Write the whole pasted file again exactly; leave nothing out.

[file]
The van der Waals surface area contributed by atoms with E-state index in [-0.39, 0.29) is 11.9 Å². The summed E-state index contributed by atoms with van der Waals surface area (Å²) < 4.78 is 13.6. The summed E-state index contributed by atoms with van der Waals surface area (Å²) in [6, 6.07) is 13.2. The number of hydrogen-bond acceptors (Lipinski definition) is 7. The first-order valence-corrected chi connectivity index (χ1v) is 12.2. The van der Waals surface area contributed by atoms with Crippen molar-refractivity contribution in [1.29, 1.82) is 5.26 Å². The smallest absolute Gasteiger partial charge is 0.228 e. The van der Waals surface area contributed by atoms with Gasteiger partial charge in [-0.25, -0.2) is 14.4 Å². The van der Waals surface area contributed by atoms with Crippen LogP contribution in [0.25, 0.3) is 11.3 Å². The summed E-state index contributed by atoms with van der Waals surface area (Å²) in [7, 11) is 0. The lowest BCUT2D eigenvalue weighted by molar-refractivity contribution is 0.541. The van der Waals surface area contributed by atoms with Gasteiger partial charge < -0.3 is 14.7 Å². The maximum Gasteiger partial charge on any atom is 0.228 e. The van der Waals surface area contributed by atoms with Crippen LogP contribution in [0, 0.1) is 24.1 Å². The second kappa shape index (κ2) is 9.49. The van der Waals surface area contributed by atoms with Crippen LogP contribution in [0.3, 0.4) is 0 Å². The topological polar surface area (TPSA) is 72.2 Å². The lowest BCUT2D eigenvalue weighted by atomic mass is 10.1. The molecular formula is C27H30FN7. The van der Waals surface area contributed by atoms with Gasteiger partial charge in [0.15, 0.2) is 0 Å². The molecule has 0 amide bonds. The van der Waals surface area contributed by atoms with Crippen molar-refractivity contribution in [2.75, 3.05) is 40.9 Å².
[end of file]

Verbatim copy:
The van der Waals surface area contributed by atoms with E-state index in [-0.39, 0.29) is 11.9 Å². The summed E-state index contributed by atoms with van der Waals surface area (Å²) < 4.78 is 13.6. The summed E-state index contributed by atoms with van der Waals surface area (Å²) in [6, 6.07) is 13.2. The number of hydrogen-bond acceptors (Lipinski definition) is 7. The first-order valence-corrected chi connectivity index (χ1v) is 12.2. The van der Waals surface area contributed by atoms with Crippen molar-refractivity contribution in [1.29, 1.82) is 5.26 Å². The smallest absolute Gasteiger partial charge is 0.228 e. The van der Waals surface area contributed by atoms with Gasteiger partial charge in [-0.25, -0.2) is 14.4 Å². The van der Waals surface area contributed by atoms with Crippen LogP contribution in [0.25, 0.3) is 11.3 Å². The summed E-state index contributed by atoms with van der Waals surface area (Å²) in [7, 11) is 0. The lowest BCUT2D eigenvalue weighted by molar-refractivity contribution is 0.541. The van der Waals surface area contributed by atoms with Gasteiger partial charge < -0.3 is 14.7 Å². The maximum Gasteiger partial charge on any atom is 0.228 e. The van der Waals surface area contributed by atoms with Crippen LogP contribution in [0, 0.1) is 24.1 Å². The second kappa shape index (κ2) is 9.49. The van der Waals surface area contributed by atoms with Crippen LogP contribution in [0.3, 0.4) is 0 Å². The topological polar surface area (TPSA) is 72.2 Å². The lowest BCUT2D eigenvalue weighted by atomic mass is 10.1. The molecular formula is C27H30FN7. The van der Waals surface area contributed by atoms with Gasteiger partial charge in [0.15, 0.2) is 0 Å². The molecule has 0 amide bonds. The van der Waals surface area contributed by atoms with Crippen molar-refractivity contribution in [2.75, 3.05) is 40.9 Å².